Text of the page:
World Boycott All Of Russia Product Even Popular Russia Cat By The International Cat Federation
The boycott of all Russians by private organizations in connection with the invasion of Ukraine has spread to the animal world.
Russian cats have become the latest target of a worldwide backlash against Russia for its invasion of Ukraine a week ago. This follows worldwide sanctions by governments and private organizations that have gone beyond hitting Russian leaders and oligarchs.
The International Cat Federation, officially known as the International Cat Federation, announced that as a result of the attack, no cats bred in Russia can be imported or registered in any FIFe pedigree book outside of Russia.
In addition, no cat belonging to Russian owners can be admitted to FIFe cat shows outside of Russia.
The restrictions will last until May 31, when they will be reviewed.
FIFe also said: “Our Ukrainian fellow cat lovers are desperately trying to take care of their cats and other animals in these difficult circumstances. We are very pleased that many members of FIFe clubs bordering Ukraine, such as Poland, Romania, Hungary, Slovakia, and Moldova, extend a helping hand to their Ukrainian friends-breeders.”
World governments imposed unprecedented sanctions to cut off Russian President Vladimir Putin economically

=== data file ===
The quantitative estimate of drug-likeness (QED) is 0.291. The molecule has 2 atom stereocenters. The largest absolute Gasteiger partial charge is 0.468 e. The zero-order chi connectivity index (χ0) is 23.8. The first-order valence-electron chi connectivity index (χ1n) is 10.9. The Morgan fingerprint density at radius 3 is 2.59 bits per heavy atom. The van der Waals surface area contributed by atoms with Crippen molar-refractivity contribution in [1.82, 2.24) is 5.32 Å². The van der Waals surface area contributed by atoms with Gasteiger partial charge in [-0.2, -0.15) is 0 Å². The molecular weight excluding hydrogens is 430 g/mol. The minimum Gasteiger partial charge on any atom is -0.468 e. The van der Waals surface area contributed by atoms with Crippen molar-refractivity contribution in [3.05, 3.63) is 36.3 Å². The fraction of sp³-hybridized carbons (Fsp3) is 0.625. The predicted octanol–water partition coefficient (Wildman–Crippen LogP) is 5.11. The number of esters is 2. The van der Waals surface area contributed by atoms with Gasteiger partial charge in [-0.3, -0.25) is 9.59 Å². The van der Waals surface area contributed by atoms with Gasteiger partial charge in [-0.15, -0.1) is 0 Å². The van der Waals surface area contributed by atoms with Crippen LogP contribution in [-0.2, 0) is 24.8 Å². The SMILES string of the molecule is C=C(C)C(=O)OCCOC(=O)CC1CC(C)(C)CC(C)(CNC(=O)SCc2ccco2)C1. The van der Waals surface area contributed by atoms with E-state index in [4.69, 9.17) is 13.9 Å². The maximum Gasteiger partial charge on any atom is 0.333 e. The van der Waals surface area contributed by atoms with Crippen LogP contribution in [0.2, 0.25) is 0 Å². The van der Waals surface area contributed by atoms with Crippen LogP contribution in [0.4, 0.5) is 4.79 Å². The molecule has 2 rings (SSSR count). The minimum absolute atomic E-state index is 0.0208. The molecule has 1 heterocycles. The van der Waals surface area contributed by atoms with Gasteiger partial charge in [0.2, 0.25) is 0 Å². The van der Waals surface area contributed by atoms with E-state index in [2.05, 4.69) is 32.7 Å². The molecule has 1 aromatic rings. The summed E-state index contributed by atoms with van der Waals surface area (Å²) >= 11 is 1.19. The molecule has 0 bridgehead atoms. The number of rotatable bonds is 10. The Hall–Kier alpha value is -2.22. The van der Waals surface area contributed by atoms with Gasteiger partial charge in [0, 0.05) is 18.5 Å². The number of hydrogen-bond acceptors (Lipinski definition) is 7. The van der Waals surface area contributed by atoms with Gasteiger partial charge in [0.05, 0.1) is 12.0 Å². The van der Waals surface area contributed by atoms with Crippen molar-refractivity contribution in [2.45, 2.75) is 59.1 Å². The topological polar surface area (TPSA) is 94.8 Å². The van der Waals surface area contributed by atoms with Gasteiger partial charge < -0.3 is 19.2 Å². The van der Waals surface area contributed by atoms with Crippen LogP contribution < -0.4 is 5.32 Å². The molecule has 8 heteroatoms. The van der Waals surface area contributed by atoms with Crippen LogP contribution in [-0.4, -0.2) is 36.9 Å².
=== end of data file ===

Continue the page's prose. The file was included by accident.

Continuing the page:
A few hours after Russia started the war last week, world governments imposed unprecedented sanctions to cut off Russian President Vladimir Putin and his around economically.
The tightening of sanctions has had a surprisingly quick effect. The ruble has fallen sharply, and inflation is rising, which causes new concerns among Russian consumers. Not only among the oligarchs, who were targeted by the first measures. The departure of foreign companies led to the closure of automobile plants in Russia, and Boeing and Airbus stopped supplying spare parts and services to Russian airlines.
Russia’s economy accounts for less than one-tenth of the U.S. economy – only half that of California alone. Economists believe it will shrink further, which does not correspond to Russia’s position as the second-largest nuclear power in the world.